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Where are South Asians Americans anyway?

March 11, 2009

Check out this fascinating tool on the New York Times website.  As Ennis points out on Sepia Mutiny, it’s based on 2000 census data and the only South Asian group you can target are India-born immigrants to the US.   But those limitations aside, it’s a super-interesting tool to see where the largest concentrations of Indians – and presumably other South Asians? – are in the country.

As I commented over at SM, I’m really interested in the implications of this type of tool for philanthropy – particularly inspiring support for social services for South Asian Americans, the creation of nonprofits by and for us, and coverage by mainstream media about our community efforts.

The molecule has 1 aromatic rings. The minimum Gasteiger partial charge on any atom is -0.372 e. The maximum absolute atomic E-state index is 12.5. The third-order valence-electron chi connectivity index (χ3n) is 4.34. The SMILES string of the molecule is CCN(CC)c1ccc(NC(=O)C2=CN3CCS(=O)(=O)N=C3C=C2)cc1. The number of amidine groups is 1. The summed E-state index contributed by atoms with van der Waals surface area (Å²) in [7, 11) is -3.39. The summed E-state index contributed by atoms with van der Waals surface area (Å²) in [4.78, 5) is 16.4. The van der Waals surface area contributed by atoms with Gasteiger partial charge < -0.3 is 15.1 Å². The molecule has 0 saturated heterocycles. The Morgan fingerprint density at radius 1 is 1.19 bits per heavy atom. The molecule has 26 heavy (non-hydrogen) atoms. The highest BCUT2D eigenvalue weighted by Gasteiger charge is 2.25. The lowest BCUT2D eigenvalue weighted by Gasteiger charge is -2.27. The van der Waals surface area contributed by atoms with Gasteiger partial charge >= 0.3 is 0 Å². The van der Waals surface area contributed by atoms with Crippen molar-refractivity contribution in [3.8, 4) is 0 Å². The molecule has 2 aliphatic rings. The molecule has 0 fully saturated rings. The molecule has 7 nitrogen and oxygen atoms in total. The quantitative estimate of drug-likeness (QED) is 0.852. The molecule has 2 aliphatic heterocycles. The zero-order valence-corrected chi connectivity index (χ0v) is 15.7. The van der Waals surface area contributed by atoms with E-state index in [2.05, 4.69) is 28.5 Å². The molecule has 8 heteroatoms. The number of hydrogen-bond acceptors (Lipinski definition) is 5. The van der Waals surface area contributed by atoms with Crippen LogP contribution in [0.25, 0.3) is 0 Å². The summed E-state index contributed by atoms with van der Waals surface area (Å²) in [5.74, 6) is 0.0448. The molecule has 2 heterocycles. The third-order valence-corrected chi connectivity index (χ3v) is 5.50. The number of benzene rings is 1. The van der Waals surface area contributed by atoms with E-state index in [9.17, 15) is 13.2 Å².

In the SM comments, “Koschei” notes:

Looking at the census data in depth reveals some rather startling figures. Did you know that there is a massive and I do mean massive socio-economic schism between ethnic Indian residents of American born in India and ethnic Indian residents of America born either in the U.S. or elsewhere? For example, individual per capita income in 2007 inflation adjusted dollars for American residents born in India (that 1501782 figure) is $49,694, significantly above the $26,688 that is the U.S. standard. However, per capita income in 2007 inflation adjusted dollars for all ethnic Indian American residents is $36,491. Here is the kicker though, a little simple arithmetic reveals that the per capita income of ethnic Indians born in the U.S. or born abroad elsewhere other than India is a mere $17,956.

All this has serious implications for giving – what do you all think?  Are there a lot of South Asians in your community?  Does having other South Asians around (or not) influence your giving decisions?  What other factors are key to your charitable decision-making?

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